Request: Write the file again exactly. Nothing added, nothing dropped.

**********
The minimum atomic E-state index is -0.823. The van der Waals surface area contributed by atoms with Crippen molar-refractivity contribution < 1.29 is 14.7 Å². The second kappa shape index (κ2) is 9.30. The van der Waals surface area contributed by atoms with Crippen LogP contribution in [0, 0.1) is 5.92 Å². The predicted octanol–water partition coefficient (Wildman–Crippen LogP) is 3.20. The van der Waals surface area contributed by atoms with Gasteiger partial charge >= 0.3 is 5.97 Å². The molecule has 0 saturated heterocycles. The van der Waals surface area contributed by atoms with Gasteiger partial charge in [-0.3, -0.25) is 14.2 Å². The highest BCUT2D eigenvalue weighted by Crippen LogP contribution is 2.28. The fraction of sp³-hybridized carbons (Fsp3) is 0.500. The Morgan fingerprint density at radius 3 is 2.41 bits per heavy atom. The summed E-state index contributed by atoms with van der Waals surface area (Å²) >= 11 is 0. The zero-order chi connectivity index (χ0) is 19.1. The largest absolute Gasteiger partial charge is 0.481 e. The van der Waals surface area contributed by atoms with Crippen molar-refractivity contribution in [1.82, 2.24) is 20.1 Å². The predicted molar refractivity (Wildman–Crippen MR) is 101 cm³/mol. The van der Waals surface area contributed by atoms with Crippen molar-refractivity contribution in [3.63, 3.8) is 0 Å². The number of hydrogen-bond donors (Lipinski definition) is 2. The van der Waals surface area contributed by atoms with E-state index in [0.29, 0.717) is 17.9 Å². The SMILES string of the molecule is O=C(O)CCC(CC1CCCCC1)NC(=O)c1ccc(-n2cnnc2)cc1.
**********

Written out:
The minimum atomic E-state index is -0.823. The van der Waals surface area contributed by atoms with Crippen molar-refractivity contribution < 1.29 is 14.7 Å². The second kappa shape index (κ2) is 9.30. The van der Waals surface area contributed by atoms with Crippen LogP contribution in [0, 0.1) is 5.92 Å². The predicted octanol–water partition coefficient (Wildman–Crippen LogP) is 3.20. The van der Waals surface area contributed by atoms with Gasteiger partial charge >= 0.3 is 5.97 Å². The molecule has 0 saturated heterocycles. The van der Waals surface area contributed by atoms with Gasteiger partial charge in [-0.3, -0.25) is 14.2 Å². The highest BCUT2D eigenvalue weighted by Crippen LogP contribution is 2.28. The fraction of sp³-hybridized carbons (Fsp3) is 0.500. The Morgan fingerprint density at radius 3 is 2.41 bits per heavy atom. The summed E-state index contributed by atoms with van der Waals surface area (Å²) >= 11 is 0. The zero-order chi connectivity index (χ0) is 19.1. The largest absolute Gasteiger partial charge is 0.481 e. The van der Waals surface area contributed by atoms with Crippen molar-refractivity contribution in [1.82, 2.24) is 20.1 Å². The predicted molar refractivity (Wildman–Crippen MR) is 101 cm³/mol. The van der Waals surface area contributed by atoms with Crippen molar-refractivity contribution in [3.63, 3.8) is 0 Å². The number of hydrogen-bond donors (Lipinski definition) is 2. The van der Waals surface area contributed by atoms with E-state index in [0.29, 0.717) is 17.9 Å². The SMILES string of the molecule is O=C(O)CCC(CC1CCCCC1)NC(=O)c1ccc(-n2cnnc2)cc1.